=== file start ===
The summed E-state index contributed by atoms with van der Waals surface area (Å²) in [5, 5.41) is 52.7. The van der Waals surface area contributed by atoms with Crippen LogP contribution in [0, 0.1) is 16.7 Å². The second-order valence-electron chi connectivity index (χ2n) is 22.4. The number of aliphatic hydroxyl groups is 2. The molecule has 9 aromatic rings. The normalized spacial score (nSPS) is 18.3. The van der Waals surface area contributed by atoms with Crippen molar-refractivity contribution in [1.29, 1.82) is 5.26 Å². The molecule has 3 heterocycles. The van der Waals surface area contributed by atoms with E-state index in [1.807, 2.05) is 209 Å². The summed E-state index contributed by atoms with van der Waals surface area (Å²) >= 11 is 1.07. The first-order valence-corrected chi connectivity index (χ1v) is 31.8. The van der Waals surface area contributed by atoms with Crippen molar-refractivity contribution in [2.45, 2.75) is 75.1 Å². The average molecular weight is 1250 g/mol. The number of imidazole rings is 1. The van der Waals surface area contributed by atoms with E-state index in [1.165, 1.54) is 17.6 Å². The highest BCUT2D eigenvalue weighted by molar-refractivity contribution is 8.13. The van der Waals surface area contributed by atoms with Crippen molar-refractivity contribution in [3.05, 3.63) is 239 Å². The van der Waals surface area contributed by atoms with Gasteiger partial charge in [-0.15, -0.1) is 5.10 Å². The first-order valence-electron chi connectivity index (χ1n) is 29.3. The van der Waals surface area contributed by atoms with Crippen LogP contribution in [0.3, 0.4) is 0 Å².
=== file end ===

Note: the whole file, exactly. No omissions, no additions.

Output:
The summed E-state index contributed by atoms with van der Waals surface area (Å²) in [5, 5.41) is 52.7. The van der Waals surface area contributed by atoms with Crippen LogP contribution in [0, 0.1) is 16.7 Å². The second-order valence-electron chi connectivity index (χ2n) is 22.4. The number of aliphatic hydroxyl groups is 2. The molecule has 9 aromatic rings. The normalized spacial score (nSPS) is 18.3. The van der Waals surface area contributed by atoms with Crippen molar-refractivity contribution in [1.29, 1.82) is 5.26 Å². The molecule has 3 heterocycles. The van der Waals surface area contributed by atoms with E-state index in [1.807, 2.05) is 209 Å². The summed E-state index contributed by atoms with van der Waals surface area (Å²) >= 11 is 1.07. The first-order valence-corrected chi connectivity index (χ1v) is 31.8. The van der Waals surface area contributed by atoms with Crippen molar-refractivity contribution in [2.45, 2.75) is 75.1 Å². The average molecular weight is 1250 g/mol. The number of imidazole rings is 1. The van der Waals surface area contributed by atoms with E-state index in [1.165, 1.54) is 17.6 Å². The highest BCUT2D eigenvalue weighted by molar-refractivity contribution is 8.13. The van der Waals surface area contributed by atoms with Crippen molar-refractivity contribution in [3.05, 3.63) is 239 Å². The van der Waals surface area contributed by atoms with Gasteiger partial charge in [-0.15, -0.1) is 5.10 Å². The first-order valence-electron chi connectivity index (χ1n) is 29.3. The van der Waals surface area contributed by atoms with Crippen LogP contribution in [0.3, 0.4) is 0 Å².